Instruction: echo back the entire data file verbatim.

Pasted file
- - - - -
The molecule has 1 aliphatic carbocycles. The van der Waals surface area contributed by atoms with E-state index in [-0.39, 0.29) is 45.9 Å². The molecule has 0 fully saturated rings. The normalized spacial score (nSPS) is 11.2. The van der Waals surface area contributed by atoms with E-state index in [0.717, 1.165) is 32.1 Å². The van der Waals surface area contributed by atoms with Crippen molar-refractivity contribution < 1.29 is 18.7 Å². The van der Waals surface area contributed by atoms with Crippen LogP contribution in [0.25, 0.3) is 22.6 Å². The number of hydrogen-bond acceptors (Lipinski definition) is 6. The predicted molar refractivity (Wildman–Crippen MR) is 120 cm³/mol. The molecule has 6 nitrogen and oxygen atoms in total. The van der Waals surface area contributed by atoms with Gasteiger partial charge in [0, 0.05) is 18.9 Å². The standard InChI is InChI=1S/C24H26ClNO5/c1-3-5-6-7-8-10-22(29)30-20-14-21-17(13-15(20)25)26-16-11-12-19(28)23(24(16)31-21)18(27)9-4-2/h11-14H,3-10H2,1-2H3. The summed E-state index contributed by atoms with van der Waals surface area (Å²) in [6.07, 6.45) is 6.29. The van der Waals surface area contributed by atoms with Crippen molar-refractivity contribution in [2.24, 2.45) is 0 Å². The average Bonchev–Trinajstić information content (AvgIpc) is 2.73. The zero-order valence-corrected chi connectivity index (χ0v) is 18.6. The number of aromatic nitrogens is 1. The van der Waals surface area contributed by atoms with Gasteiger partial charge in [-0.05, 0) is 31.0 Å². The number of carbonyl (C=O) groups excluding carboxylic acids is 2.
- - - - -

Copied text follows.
The molecule has 1 aliphatic carbocycles. The van der Waals surface area contributed by atoms with E-state index in [-0.39, 0.29) is 45.9 Å². The molecule has 0 fully saturated rings. The normalized spacial score (nSPS) is 11.2. The van der Waals surface area contributed by atoms with E-state index in [0.717, 1.165) is 32.1 Å². The van der Waals surface area contributed by atoms with Crippen molar-refractivity contribution < 1.29 is 18.7 Å². The van der Waals surface area contributed by atoms with Crippen LogP contribution in [0.25, 0.3) is 22.6 Å². The number of hydrogen-bond acceptors (Lipinski definition) is 6. The predicted molar refractivity (Wildman–Crippen MR) is 120 cm³/mol. The molecule has 6 nitrogen and oxygen atoms in total. The van der Waals surface area contributed by atoms with Gasteiger partial charge in [0, 0.05) is 18.9 Å². The standard InChI is InChI=1S/C24H26ClNO5/c1-3-5-6-7-8-10-22(29)30-20-14-21-17(13-15(20)25)26-16-11-12-19(28)23(24(16)31-21)18(27)9-4-2/h11-14H,3-10H2,1-2H3. The summed E-state index contributed by atoms with van der Waals surface area (Å²) in [6.07, 6.45) is 6.29. The van der Waals surface area contributed by atoms with Crippen molar-refractivity contribution in [2.24, 2.45) is 0 Å². The average Bonchev–Trinajstić information content (AvgIpc) is 2.73. The zero-order valence-corrected chi connectivity index (χ0v) is 18.6. The number of aromatic nitrogens is 1. The van der Waals surface area contributed by atoms with Gasteiger partial charge in [-0.05, 0) is 31.0 Å². The number of carbonyl (C=O) groups excluding carboxylic acids is 2.